All tolled I think we saw at least 40 deer, as we saw many more on the drive back to our cabin, and two turkeys.  We also saw huge tracts along M33 where they have clear-cut.  I swear the state won’t be happy until they have denuded Montmorency County of every last tree.  Mark commented that DNR must stand for Department of Natural Revenue.  And please, don’t give me a lecture on habitat management.  You will never convince me that clear-cutting is good for anyone except the people raking in the dough from the lumber.

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6 Responses to Northwoods Journal 4/19/2013

  1. Bob Zeller says:

    Your posts always bring back memories of my time in Norther Michigan. My sister-in-law called a few minutes ago from Traverse City. She said it is snowing and there is nearly 2 feet of snow on the ground. And this is April 19th?? Wow!!

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  2. You said no lectures, but I would like to point out two things. Most of the wildlife benefits from having areas clear cut, especially elk, which are really plains animals. Although it has seemed to me that te DNR was going too far as well, the last few times I was up there. That brings up the second point, the DNR does what they do to conform with laws passed in Lansing. The way the DNR is organized, they get the blame for many things that they would rather not do if they didn’t have to comply with silly legislation coming out of Lansing.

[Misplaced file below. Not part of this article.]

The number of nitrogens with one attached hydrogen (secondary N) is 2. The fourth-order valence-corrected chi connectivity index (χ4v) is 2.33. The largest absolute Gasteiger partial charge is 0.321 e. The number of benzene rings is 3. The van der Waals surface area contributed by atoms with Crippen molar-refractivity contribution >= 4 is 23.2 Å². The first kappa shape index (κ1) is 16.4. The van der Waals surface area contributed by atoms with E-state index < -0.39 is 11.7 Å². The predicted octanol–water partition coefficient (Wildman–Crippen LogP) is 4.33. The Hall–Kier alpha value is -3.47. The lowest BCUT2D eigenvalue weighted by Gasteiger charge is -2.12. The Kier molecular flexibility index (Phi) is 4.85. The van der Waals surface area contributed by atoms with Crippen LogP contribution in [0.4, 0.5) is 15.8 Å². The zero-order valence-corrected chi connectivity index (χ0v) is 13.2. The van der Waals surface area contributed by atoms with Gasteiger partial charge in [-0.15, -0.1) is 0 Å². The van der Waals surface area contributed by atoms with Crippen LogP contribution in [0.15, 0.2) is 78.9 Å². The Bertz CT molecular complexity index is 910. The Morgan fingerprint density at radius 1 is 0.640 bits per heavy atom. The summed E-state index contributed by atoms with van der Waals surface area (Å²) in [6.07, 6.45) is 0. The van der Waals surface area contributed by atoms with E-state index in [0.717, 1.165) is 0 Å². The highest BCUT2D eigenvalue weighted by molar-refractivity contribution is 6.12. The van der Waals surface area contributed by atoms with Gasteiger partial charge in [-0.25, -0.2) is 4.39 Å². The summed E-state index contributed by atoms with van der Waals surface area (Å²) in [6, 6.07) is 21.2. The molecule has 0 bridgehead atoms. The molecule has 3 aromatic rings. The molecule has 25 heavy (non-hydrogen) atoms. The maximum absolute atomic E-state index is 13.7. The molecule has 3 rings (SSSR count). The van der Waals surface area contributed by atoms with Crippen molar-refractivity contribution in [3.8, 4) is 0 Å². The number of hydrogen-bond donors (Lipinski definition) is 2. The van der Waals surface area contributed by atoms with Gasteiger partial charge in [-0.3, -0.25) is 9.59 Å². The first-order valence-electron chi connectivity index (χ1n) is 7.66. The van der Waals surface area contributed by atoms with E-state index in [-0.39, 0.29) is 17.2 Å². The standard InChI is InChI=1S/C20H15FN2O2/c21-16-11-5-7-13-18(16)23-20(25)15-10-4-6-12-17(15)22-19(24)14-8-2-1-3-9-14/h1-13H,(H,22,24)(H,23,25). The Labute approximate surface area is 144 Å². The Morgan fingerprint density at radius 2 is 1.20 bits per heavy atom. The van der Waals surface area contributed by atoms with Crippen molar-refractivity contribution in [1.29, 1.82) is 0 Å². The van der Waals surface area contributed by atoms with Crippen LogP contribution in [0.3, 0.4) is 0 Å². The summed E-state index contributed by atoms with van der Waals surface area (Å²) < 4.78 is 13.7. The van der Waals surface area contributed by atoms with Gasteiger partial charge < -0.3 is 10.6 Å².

Every time I’m up there during the week, I stop off at the PRC headquarters and have a chat with Scott Whitcomb, who is the manager for the PRC to get the real scoop. That is, if he is available. He’s a great guy who really does care, both about the area, and any concerns we may have. Unfortunately, many times his hands are tied, and he has to do things that he knows are wrong, but he is required to by law. I believe that due to budget cuts, he is also the manager for the State Forest lands in the area of your cabin now as well.